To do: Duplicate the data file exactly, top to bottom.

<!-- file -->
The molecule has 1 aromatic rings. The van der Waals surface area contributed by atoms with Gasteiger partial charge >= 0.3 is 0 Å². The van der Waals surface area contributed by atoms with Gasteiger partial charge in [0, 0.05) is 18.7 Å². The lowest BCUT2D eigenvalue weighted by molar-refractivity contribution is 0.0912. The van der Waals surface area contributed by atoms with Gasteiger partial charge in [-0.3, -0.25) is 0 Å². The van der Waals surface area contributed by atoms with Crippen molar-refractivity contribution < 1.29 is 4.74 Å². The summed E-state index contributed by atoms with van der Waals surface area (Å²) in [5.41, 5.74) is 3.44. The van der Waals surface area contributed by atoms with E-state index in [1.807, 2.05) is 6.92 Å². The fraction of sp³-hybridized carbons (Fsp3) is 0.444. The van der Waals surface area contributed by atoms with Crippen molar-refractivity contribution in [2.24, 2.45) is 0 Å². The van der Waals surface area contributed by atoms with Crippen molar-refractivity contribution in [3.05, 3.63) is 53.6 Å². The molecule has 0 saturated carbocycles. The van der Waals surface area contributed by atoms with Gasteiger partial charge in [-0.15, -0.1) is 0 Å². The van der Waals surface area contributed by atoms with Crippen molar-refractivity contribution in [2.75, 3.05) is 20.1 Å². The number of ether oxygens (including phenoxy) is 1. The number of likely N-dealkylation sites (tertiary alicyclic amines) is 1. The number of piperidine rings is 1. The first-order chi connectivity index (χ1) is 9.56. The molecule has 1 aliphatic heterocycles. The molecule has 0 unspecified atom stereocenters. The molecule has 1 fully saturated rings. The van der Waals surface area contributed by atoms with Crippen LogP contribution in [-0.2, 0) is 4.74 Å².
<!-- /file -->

The molecule has 1 aromatic rings. The van der Waals surface area contributed by atoms with Gasteiger partial charge >= 0.3 is 0 Å². The van der Waals surface area contributed by atoms with Gasteiger partial charge in [0, 0.05) is 18.7 Å². The lowest BCUT2D eigenvalue weighted by molar-refractivity contribution is 0.0912. The van der Waals surface area contributed by atoms with Gasteiger partial charge in [-0.3, -0.25) is 0 Å². The van der Waals surface area contributed by atoms with Crippen molar-refractivity contribution < 1.29 is 4.74 Å². The summed E-state index contributed by atoms with van der Waals surface area (Å²) in [5.41, 5.74) is 3.44. The van der Waals surface area contributed by atoms with E-state index in [1.807, 2.05) is 6.92 Å². The fraction of sp³-hybridized carbons (Fsp3) is 0.444. The van der Waals surface area contributed by atoms with Crippen molar-refractivity contribution in [2.24, 2.45) is 0 Å². The van der Waals surface area contributed by atoms with Crippen molar-refractivity contribution in [3.05, 3.63) is 53.6 Å². The molecule has 0 saturated carbocycles. The van der Waals surface area contributed by atoms with Gasteiger partial charge in [-0.15, -0.1) is 0 Å². The van der Waals surface area contributed by atoms with Crippen molar-refractivity contribution in [2.75, 3.05) is 20.1 Å². The number of ether oxygens (including phenoxy) is 1. The number of likely N-dealkylation sites (tertiary alicyclic amines) is 1. The number of piperidine rings is 1. The first-order chi connectivity index (χ1) is 9.56. The molecule has 1 aliphatic heterocycles. The molecule has 0 unspecified atom stereocenters. The molecule has 1 fully saturated rings. The van der Waals surface area contributed by atoms with Crippen LogP contribution in [-0.2, 0) is 4.74 Å².